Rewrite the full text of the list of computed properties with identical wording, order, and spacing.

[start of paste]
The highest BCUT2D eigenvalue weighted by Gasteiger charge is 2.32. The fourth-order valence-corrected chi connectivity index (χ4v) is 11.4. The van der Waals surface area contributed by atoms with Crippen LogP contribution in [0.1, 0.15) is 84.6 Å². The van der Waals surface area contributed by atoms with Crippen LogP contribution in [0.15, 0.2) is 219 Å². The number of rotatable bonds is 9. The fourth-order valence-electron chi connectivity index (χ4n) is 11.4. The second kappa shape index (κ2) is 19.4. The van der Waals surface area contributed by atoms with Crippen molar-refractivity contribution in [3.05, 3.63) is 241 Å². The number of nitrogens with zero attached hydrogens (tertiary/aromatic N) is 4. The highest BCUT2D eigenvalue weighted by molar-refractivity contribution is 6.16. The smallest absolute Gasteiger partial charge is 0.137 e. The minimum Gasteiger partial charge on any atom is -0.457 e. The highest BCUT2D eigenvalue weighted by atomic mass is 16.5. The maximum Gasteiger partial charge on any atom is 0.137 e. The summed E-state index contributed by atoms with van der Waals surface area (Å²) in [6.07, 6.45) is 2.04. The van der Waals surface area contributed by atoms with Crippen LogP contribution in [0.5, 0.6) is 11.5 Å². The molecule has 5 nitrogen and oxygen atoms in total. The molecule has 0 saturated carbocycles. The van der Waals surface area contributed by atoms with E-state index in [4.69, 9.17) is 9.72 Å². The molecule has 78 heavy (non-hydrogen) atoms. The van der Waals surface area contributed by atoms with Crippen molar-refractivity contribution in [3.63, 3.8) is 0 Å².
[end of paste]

The highest BCUT2D eigenvalue weighted by Gasteiger charge is 2.32. The fourth-order valence-corrected chi connectivity index (χ4v) is 11.4. The van der Waals surface area contributed by atoms with Crippen LogP contribution in [0.1, 0.15) is 84.6 Å². The van der Waals surface area contributed by atoms with Crippen LogP contribution in [0.15, 0.2) is 219 Å². The number of rotatable bonds is 9. The fourth-order valence-electron chi connectivity index (χ4n) is 11.4. The second kappa shape index (κ2) is 19.4. The van der Waals surface area contributed by atoms with Crippen molar-refractivity contribution in [3.05, 3.63) is 241 Å². The number of nitrogens with zero attached hydrogens (tertiary/aromatic N) is 4. The highest BCUT2D eigenvalue weighted by molar-refractivity contribution is 6.16. The smallest absolute Gasteiger partial charge is 0.137 e. The minimum Gasteiger partial charge on any atom is -0.457 e. The highest BCUT2D eigenvalue weighted by atomic mass is 16.5. The maximum Gasteiger partial charge on any atom is 0.137 e. The summed E-state index contributed by atoms with van der Waals surface area (Å²) in [6.07, 6.45) is 2.04. The van der Waals surface area contributed by atoms with Crippen LogP contribution in [0.5, 0.6) is 11.5 Å². The molecule has 5 nitrogen and oxygen atoms in total. The molecule has 0 saturated carbocycles. The van der Waals surface area contributed by atoms with E-state index in [4.69, 9.17) is 9.72 Å². The molecule has 78 heavy (non-hydrogen) atoms. The van der Waals surface area contributed by atoms with Crippen molar-refractivity contribution in [3.63, 3.8) is 0 Å².